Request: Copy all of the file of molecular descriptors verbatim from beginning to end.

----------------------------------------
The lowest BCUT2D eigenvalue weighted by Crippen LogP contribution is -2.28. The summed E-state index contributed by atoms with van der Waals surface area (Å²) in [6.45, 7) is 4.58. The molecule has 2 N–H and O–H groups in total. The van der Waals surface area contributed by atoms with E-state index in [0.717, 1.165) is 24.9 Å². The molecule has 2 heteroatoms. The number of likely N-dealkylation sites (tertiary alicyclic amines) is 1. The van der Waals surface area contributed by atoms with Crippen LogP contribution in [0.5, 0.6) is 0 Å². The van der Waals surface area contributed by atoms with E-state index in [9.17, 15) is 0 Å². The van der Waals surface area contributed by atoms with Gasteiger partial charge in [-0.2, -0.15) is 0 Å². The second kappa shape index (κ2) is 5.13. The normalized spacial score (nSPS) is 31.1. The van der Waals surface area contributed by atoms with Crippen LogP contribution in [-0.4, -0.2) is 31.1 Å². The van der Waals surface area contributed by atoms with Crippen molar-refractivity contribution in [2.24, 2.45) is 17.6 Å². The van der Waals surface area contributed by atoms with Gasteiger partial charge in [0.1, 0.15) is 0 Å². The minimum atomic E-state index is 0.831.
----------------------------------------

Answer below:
The lowest BCUT2D eigenvalue weighted by Crippen LogP contribution is -2.28. The summed E-state index contributed by atoms with van der Waals surface area (Å²) in [6.45, 7) is 4.58. The molecule has 2 N–H and O–H groups in total. The van der Waals surface area contributed by atoms with E-state index in [0.717, 1.165) is 24.9 Å². The molecule has 2 heteroatoms. The number of likely N-dealkylation sites (tertiary alicyclic amines) is 1. The van der Waals surface area contributed by atoms with Crippen LogP contribution in [0.5, 0.6) is 0 Å². The van der Waals surface area contributed by atoms with E-state index in [9.17, 15) is 0 Å². The van der Waals surface area contributed by atoms with Gasteiger partial charge in [-0.2, -0.15) is 0 Å². The second kappa shape index (κ2) is 5.13. The normalized spacial score (nSPS) is 31.1. The van der Waals surface area contributed by atoms with Crippen LogP contribution in [-0.4, -0.2) is 31.1 Å². The van der Waals surface area contributed by atoms with Crippen molar-refractivity contribution in [2.24, 2.45) is 17.6 Å². The van der Waals surface area contributed by atoms with Gasteiger partial charge in [0.1, 0.15) is 0 Å². The minimum atomic E-state index is 0.831.